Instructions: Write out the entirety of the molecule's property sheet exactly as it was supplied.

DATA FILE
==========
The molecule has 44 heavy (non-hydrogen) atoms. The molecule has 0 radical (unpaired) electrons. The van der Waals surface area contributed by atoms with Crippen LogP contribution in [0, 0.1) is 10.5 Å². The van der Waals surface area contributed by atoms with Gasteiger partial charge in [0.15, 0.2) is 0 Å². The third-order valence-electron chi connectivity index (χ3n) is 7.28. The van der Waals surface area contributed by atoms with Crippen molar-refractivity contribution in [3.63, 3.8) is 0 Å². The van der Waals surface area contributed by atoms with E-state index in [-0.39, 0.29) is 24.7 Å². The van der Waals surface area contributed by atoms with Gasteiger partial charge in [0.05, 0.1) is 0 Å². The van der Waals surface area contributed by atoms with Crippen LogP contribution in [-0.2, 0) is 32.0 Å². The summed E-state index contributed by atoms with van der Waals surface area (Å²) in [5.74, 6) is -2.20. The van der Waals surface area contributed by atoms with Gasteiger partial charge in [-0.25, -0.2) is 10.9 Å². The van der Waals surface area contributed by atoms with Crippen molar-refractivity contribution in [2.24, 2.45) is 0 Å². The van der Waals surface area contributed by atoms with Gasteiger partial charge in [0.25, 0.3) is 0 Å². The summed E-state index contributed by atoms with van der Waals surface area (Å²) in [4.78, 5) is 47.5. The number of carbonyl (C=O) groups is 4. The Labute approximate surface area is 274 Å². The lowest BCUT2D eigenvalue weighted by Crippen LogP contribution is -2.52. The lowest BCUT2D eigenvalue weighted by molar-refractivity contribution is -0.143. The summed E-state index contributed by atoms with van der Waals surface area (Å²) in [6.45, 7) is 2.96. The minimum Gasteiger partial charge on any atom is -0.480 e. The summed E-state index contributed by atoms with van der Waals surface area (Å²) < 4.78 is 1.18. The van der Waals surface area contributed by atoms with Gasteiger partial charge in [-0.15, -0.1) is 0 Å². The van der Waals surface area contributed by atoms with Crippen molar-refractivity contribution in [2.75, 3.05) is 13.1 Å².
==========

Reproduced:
The molecule has 44 heavy (non-hydrogen) atoms. The molecule has 0 radical (unpaired) electrons. The van der Waals surface area contributed by atoms with Crippen LogP contribution in [0, 0.1) is 10.5 Å². The van der Waals surface area contributed by atoms with Gasteiger partial charge in [0.15, 0.2) is 0 Å². The third-order valence-electron chi connectivity index (χ3n) is 7.28. The van der Waals surface area contributed by atoms with Crippen molar-refractivity contribution in [3.63, 3.8) is 0 Å². The van der Waals surface area contributed by atoms with E-state index in [-0.39, 0.29) is 24.7 Å². The van der Waals surface area contributed by atoms with Gasteiger partial charge in [0.05, 0.1) is 0 Å². The van der Waals surface area contributed by atoms with Crippen LogP contribution in [-0.2, 0) is 32.0 Å². The summed E-state index contributed by atoms with van der Waals surface area (Å²) in [5.74, 6) is -2.20. The van der Waals surface area contributed by atoms with Gasteiger partial charge in [-0.25, -0.2) is 10.9 Å². The van der Waals surface area contributed by atoms with Crippen molar-refractivity contribution in [2.24, 2.45) is 0 Å². The van der Waals surface area contributed by atoms with Gasteiger partial charge in [0.25, 0.3) is 0 Å². The summed E-state index contributed by atoms with van der Waals surface area (Å²) in [4.78, 5) is 47.5. The number of carbonyl (C=O) groups is 4. The Labute approximate surface area is 274 Å². The lowest BCUT2D eigenvalue weighted by Crippen LogP contribution is -2.52. The lowest BCUT2D eigenvalue weighted by molar-refractivity contribution is -0.143. The summed E-state index contributed by atoms with van der Waals surface area (Å²) in [6.45, 7) is 2.96. The minimum Gasteiger partial charge on any atom is -0.480 e. The summed E-state index contributed by atoms with van der Waals surface area (Å²) < 4.78 is 1.18. The van der Waals surface area contributed by atoms with Gasteiger partial charge in [-0.15, -0.1) is 0 Å². The van der Waals surface area contributed by atoms with Crippen molar-refractivity contribution in [2.75, 3.05) is 13.1 Å².